I have been in Colorado several times. The first time was when I hitchhiked cross country and stayed in a commune in Boulder for a few days. My boyfriend and I broke up there, and I certainly didn’t want to hitchhike back alone, so my parents wired me money, and I took my very first airplane ride.  Most recently, I was in Denver for the 2010 AWP conference. Colorado is so beautiful, and I am looking forward to returning this summer.

You have a fascinating history with the state then. What do you hope to get from our upcoming retreat?

Living in New York City, I am seldom around nature and open sky. So there’s that. And I am really looking forward to having nothing to think about but flash, flash, flash for a couple of days. I am also going to welcome the community of other flash fiction writers. I know many poets in my not-virtual life, but most of the flash fiction writers I know are from Facebook and Twitter. It will be nice to speak in more than 140 characters. (Though with flash, who knows?)

What is a favorite flash of your own?

I like my flash “How to Teach Your Cat to Talk.” It appeared in Jellyfish on October 8, 2018.

Ooh, I love this flash, especially:

“Place his little cat paws against your throat. You don’t like anything touching your throat, but get over it. Your husband is hundreds of miles from here. Make sounds so that your cat can feel the vibrations. Tell him that this is what talking will feel like. Compare it to how the house felt, shaking like a fist.”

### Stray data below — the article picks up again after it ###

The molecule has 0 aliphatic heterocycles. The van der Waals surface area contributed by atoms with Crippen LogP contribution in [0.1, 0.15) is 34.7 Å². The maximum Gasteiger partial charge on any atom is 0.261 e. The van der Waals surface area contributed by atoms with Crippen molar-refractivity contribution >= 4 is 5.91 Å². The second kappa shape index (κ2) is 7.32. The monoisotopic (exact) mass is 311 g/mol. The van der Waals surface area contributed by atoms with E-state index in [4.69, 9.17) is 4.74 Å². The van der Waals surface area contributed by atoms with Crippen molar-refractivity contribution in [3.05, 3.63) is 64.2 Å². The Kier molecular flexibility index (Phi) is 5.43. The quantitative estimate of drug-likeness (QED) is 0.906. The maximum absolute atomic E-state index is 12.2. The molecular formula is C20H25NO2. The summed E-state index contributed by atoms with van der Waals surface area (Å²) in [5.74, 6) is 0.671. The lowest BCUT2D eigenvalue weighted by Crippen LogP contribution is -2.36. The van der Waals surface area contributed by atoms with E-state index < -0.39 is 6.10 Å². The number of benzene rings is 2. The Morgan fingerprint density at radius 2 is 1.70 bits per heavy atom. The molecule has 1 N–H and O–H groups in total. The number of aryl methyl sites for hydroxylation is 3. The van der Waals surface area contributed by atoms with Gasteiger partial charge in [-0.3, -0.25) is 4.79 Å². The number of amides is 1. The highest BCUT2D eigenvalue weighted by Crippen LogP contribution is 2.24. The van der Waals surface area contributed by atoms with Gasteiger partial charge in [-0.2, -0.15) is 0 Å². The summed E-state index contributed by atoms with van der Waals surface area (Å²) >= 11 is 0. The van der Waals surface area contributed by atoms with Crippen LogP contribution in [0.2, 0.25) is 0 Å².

What lessons about writing did you learn from being a high school teacher for 20 years?

I learned to write quickly and in small bits. As a teacher, you learn to “monitor and adjust.” There’s a fire drill in fifth period, so your lesson has to change. Half the class is on a field trip, so your lesson has to change. Nobody understood what you were talking about yesterday, so… Well, I learned to apply that to my writing. Go with the flow. Your stories can change right there in the middle. You might only have ten minutes to write. You just always have to monitor and adjust. This is one of the things I like best about flash. You can do a lot in a short amount of time, and flash allows for sudden changes.

That’s so interesting about learning to “go with the flow.” Seems like that would transfer nicely to all aspects of life, including flash writing. Thanks so much for chatting, Francine. We look forward to seeing you in Grand Lake this summer!

Francine Witte is the author of four poetry chapbooks, two flash fiction chapbooks, and the full-length poetry collections Café Crazy (Kelsay Books) and the forthcoming The Theory of Flesh (Kelsay Books)  Her play, Love is a Bad Neighborhood, was produced in NYC this past December. Her Novella-in-Flash, The Way of the Wind, is forthcoming from Ad Hoc Press. She lives in NYC.

Note: A (very) few spaces remain for our beautiful Grand Lake Retreat. We’d love to have you join us for four days of writing and workshopping and inspiration in the Colorado Rockies!